What influences translate into your art practice?
I am heavily influenced by the time I spend in natural surroundings. The Boreal Forest, abundance of lakes and wildlife in a setting devoid of big city life all infuse my creativity. The passage of time, both geologically and genetically influence my thoughts and lead to be expressed through my work. Genetic memory and the role that it may play in our lives, is currently occupying me and leading to excitement toward future exploration in my work.
Has this changed the way you approach your work?
Not really. This process I use in my work is constantly being refined and adapted to build new work, but the repetitive meditative layering is a constant. The current situation with the pandemic has forced me to slow down, which I think I really needed reminding of. I am considering my work more and enjoying the process.
What initially captured your imagination about glass?
Initially I was drawn to the depth and translucency of glass, which seems humorous now when you look at my work. The ability to build 3 dimensionally was irresistible to me even though I had to sacrifice the translucency for now. The technical aspect of glass keeps me engaged and challenged.
What’s the significance of the handmade to you?
Handmade is at the pinnacle of importance. I have given of my time, energy, and thought to create this piece of work. When someone views it we are forming a bond of sort. One that, though not always physical, is a connection between spirits.
What was your route to becoming an artist?
A very round about one, I went to university for Kinesiology, but was never satisfied, throughout my schooling I continued painting and drawing and craft was always a big part of my life. Eventually the need to create became undeniable, and my painting led to ceramics, which led to glass.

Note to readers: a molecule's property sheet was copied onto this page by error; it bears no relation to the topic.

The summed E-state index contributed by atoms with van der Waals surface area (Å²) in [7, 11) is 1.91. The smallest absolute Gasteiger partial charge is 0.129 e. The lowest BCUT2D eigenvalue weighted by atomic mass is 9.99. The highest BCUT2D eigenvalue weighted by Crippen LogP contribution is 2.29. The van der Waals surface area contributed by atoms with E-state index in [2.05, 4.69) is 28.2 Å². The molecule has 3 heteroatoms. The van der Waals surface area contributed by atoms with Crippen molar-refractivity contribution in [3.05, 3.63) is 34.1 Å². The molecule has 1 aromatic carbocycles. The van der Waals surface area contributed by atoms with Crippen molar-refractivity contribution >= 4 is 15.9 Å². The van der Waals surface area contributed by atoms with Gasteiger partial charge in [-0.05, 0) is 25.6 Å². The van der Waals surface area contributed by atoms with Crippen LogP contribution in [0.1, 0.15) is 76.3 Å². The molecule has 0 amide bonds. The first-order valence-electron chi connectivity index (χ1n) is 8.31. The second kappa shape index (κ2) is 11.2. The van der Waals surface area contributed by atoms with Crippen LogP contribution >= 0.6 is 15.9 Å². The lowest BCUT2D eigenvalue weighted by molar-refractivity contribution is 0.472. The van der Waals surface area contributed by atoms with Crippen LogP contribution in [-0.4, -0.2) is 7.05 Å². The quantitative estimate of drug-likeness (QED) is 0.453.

What is your chosen medium and what are your techniques?
I work with crushed glass, commonly referred to as frit. I most often pass this glass through screens and build an object layer upon layer, much like a manual 3d printing process. I fire the sculpture as a whole in my kiln
How would you describe your work and where do you think it fits within the sphere of contemporary glass?
I use my work to express my connection to the landscape. Glass happens to be the medium which currently expresses this in an abstract design and sculptural in form .
Tell us a bit about your process and what environment you like to work in?
I treat my day like a job.. I try and get to my studio early and I love my space and although I have a 3000 square foot studio to myself it feels warm and alive. I love to listen to music, podcasts, and stories that engage me and draw me in while I am working. My studio is constant visual chaos, but I like to be able to look around and see what I have or what I may need next. The older projects are good reminders of mistakes and possibilities. I am definitely visual and being surrounded by “ stuff” is necessary for me to feel comfortable.
Who do you look up to when it comes to aesthetics?
Anslem Kiefer, Daniel Ashram , Lucien Freud, Tara Donavan , Terisita Fernandez, Katherine Gray, Silvia Levenson, Joseph Cavaleiri ….. there are many more , and this list could go on for ever
What currently inspires you and which other artists do you admire and why?
Currently the thought of genetic memory is pushing my work… the thought that the art comes from somewhere inside me and from outside of me , from a distant past , that those who have lived before me are contributing to this moment and sharing that connection with others.
Almost everyone I see is an inspiration but the my main encouragement comes from my mentor Koen Vanderstukken, and Canadian glass artists Ione Thorkelsson, Jamie Gray, Susan Edgerly, Irene Frolic, Julia Reimer, George Whitney and Jerre Davidson to name just a few. Each of these artist have offered help and inspire me in their character and the work they do. There are many artist all over the world that offer this kind of inspiration but in particular these Canadian artist are remarkable humans.